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You know the whole “The worst person you know just made a great point” meme? The one with the bald dude staring into the camera with a look of annoyed realization and acceptance? This is an article about that sort of thing, except for the parts where I will remind you that these are, in fact, some of the worst people you know, and the point they’re trying to make is mostly cosplay they’ve dressed up in, in order to shout the kind of opinions that make them some of the worst people you know, but professional-like.
Got all that? Well, this should help explain. Republican Senators Marco Rubio, Ted Cruz, Mike Lee, and Josh Hawley introduced legislation to the U.S. Senate challenging MLB’s antitrust exemption. To introduce this legislation, they released a joint statement saying:
The time has come to strike out the outdated and unequal treatment that has long benefited the MLB. Just as teams fiercely compete on the diamond, every sports league should operate under the same antitrust regulations. Our bill will level the playing field, removing the century-old exemption that has given the MLB an unfair advantage. It’s time to bring baseball in line with other leagues, fostering a competitive environment that sparks innovation, drives excellence, and keeps fans on the edge of their seats.
[nodding along] Yes, that all makes sense to me, this is good! Surely it’s because they are afraid that MLB will someday rip a team out of their communities like with what is happening with the Athletics, or the league will try to extract half-a-billion or more in taxpayer funds from their constituents in order to build a new stadium there or improve an existing one. No need to keep readi… Oh. They’re challenging MLB’s antitrust legislation because they’re still mad that the league moved the All-Star Game from Atlanta in 2021 in response to Georgia’s implementation of voter suppression laws, and because of the Dodgers’ Pride Night in Los Angeles that featured the Sisters of Perpetual Indulgence.
God, these fucking goons. Maybe this is more like the Padme/Anakin meme.
Nothing is going to come of this, which is good, because as much as MLB’s antitrust exemption is horrific and a blight on the sport and the communities it impacts, do you really want these hate-mongering dweebs to get any kind of momentum from passing any legislation, no matter how useful it might be, by way of attacking LGBTIQA+ people, of holding onto anger at not being able to suppress the votes of minorities without being challenged by anyone, be they people or even evil corporations that went, “well hold on this is a little much, don’t you think?” This particular strain of congressperson has been upset about this since the moment MLB mentioned pulling the All-Star Game, with MLB’s antitrust legislation being challenged then, too. Add in the current anti-trans fervor and how it’s going to spill across the entire LGBTIQA+ spectrum if these ghouls can build up enough of that aforementioned momentum, and it’s no wonder they’re back at it again two years later when given even the smallest excuse to be.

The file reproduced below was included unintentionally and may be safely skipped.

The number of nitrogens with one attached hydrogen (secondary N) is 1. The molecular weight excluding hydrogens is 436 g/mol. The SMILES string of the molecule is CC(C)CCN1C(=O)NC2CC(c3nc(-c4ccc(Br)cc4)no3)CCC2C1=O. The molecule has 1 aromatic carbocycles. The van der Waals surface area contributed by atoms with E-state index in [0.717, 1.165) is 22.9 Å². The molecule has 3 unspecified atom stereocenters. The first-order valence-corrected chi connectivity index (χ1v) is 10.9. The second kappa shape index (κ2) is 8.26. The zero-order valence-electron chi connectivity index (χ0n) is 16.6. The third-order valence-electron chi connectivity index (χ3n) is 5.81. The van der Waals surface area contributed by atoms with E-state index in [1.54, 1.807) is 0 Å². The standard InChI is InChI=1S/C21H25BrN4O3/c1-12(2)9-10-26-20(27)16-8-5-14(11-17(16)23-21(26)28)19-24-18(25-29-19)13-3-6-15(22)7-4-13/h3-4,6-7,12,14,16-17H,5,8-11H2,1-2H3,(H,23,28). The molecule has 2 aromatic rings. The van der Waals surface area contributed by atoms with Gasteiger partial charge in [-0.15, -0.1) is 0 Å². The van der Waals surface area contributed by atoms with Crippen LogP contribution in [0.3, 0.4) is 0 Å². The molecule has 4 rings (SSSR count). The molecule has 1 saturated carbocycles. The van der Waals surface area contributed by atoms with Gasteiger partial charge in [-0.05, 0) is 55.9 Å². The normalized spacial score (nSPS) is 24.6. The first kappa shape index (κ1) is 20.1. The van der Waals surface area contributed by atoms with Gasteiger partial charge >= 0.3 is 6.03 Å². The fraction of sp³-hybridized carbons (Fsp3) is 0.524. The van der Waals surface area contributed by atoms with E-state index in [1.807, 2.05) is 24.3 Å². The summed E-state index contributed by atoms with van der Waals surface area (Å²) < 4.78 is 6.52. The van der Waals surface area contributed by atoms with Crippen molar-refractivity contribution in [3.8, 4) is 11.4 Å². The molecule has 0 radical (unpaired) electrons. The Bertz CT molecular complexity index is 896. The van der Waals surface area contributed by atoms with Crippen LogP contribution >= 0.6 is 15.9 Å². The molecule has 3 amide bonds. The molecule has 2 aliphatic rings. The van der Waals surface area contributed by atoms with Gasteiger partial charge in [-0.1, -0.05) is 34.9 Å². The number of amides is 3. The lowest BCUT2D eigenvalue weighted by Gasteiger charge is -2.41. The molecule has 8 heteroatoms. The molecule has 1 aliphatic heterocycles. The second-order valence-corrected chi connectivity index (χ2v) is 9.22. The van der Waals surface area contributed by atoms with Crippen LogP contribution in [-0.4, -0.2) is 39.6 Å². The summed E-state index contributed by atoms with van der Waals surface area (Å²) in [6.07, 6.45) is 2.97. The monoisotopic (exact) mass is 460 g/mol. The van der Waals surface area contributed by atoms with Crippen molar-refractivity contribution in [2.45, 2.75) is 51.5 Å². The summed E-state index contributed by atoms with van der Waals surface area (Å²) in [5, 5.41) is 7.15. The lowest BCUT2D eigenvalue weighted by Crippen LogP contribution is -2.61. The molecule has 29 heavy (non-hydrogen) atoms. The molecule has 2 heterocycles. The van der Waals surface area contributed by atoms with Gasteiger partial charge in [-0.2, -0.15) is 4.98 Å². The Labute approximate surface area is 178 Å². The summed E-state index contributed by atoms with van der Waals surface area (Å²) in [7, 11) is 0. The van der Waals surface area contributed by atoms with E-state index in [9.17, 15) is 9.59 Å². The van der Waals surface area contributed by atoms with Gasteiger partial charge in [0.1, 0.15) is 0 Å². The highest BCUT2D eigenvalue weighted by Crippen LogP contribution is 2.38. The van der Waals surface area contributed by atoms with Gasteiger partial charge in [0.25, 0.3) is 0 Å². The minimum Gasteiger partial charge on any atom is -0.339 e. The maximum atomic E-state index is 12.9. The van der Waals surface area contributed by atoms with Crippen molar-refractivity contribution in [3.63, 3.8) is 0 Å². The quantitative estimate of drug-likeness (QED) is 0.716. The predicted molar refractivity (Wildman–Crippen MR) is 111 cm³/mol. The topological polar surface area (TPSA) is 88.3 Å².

Do you know how terrible you have to be for me to hope against MLB’s antitrust exemption being removed? As much as I enjoy imagining the look of sheer exhaustion and aggravation that came across Rob Manfred’s face when this news dropped, this isn’t the way. Representative Barbara Lee’s Moneyball Act might not be perfect, but it’s at least a start — getting the antitrust exemption removal ball rolling downhill by way of the A’s relocating to Las Vegas is far preferable to giving those monsters an inch.
Getting rid of MLB’s antitrust exemption would be a positive — I’ve written about the need for it like, half-a-dozen times this year alone. This isn’t the way, though. Rubio, Cruz, Hawley, and Lee — the Senator, not the Rep whose team is being stolen out from under her district — are deeply unserious people who can do serious damage from their positions of power, and allowing them to get to the right result for the wrong reasons can have long-term repercussions in arenas outside of just MLB and their antitrust status: it would be Congress agreeing that protecting these groups simply isn’t worth the effort, nor is it a priority. Being able to whip up a frenzied mob over Pride Nights and against voting rights and then frame it as a way of making the league better for fans is something that only some truly black-hearted people would come up with. You have to really make an effort to come off worse than the version of Congress that held hearings over steroid use in baseball to distract from the growing unpopularity of the Iraq War, but these soulless bags of meat are doing their best to make it happen.
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